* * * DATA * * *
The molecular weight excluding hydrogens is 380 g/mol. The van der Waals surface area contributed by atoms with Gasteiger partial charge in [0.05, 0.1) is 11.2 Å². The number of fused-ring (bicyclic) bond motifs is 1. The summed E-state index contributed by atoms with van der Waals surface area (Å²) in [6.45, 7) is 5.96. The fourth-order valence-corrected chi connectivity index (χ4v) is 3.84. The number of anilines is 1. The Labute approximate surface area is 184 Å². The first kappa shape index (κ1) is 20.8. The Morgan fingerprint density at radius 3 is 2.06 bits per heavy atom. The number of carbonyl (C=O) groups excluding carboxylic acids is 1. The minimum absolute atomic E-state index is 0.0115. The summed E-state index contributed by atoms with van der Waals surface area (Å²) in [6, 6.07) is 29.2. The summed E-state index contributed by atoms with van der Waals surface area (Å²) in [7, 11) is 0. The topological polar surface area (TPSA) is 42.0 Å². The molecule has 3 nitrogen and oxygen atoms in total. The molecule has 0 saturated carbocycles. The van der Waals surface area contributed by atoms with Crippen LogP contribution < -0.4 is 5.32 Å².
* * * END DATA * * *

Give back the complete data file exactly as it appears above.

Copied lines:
The molecular weight excluding hydrogens is 380 g/mol. The van der Waals surface area contributed by atoms with Gasteiger partial charge in [0.05, 0.1) is 11.2 Å². The number of fused-ring (bicyclic) bond motifs is 1. The summed E-state index contributed by atoms with van der Waals surface area (Å²) in [6.45, 7) is 5.96. The fourth-order valence-corrected chi connectivity index (χ4v) is 3.84. The number of anilines is 1. The Labute approximate surface area is 184 Å². The first kappa shape index (κ1) is 20.8. The Morgan fingerprint density at radius 3 is 2.06 bits per heavy atom. The number of carbonyl (C=O) groups excluding carboxylic acids is 1. The minimum absolute atomic E-state index is 0.0115. The summed E-state index contributed by atoms with van der Waals surface area (Å²) in [6, 6.07) is 29.2. The summed E-state index contributed by atoms with van der Waals surface area (Å²) in [7, 11) is 0. The topological polar surface area (TPSA) is 42.0 Å². The molecule has 3 nitrogen and oxygen atoms in total. The molecule has 0 saturated carbocycles. The van der Waals surface area contributed by atoms with Crippen LogP contribution < -0.4 is 5.32 Å².